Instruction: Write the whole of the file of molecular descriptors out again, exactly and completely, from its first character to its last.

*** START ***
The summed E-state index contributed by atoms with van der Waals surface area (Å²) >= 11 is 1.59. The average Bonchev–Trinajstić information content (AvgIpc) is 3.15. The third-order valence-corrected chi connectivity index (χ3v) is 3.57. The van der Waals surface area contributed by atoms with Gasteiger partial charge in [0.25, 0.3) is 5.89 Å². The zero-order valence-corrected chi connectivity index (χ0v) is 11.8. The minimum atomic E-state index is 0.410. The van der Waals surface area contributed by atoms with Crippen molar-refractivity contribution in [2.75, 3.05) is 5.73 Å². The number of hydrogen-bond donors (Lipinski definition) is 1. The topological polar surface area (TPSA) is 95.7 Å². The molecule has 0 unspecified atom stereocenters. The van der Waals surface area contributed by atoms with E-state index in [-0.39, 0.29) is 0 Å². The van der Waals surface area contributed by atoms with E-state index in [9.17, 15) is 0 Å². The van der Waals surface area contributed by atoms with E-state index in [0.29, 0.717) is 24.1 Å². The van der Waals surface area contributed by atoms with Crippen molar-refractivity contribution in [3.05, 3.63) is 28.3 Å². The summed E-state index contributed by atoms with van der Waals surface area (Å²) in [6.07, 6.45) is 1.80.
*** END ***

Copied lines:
The summed E-state index contributed by atoms with van der Waals surface area (Å²) >= 11 is 1.59. The average Bonchev–Trinajstić information content (AvgIpc) is 3.15. The third-order valence-corrected chi connectivity index (χ3v) is 3.57. The van der Waals surface area contributed by atoms with Gasteiger partial charge in [0.25, 0.3) is 5.89 Å². The zero-order valence-corrected chi connectivity index (χ0v) is 11.8. The minimum atomic E-state index is 0.410. The van der Waals surface area contributed by atoms with Crippen molar-refractivity contribution in [2.75, 3.05) is 5.73 Å². The number of hydrogen-bond donors (Lipinski definition) is 1. The topological polar surface area (TPSA) is 95.7 Å². The molecule has 0 unspecified atom stereocenters. The van der Waals surface area contributed by atoms with E-state index in [-0.39, 0.29) is 0 Å². The van der Waals surface area contributed by atoms with E-state index in [9.17, 15) is 0 Å². The van der Waals surface area contributed by atoms with E-state index in [0.29, 0.717) is 24.1 Å². The van der Waals surface area contributed by atoms with Crippen molar-refractivity contribution in [3.05, 3.63) is 28.3 Å². The summed E-state index contributed by atoms with van der Waals surface area (Å²) in [6.07, 6.45) is 1.80.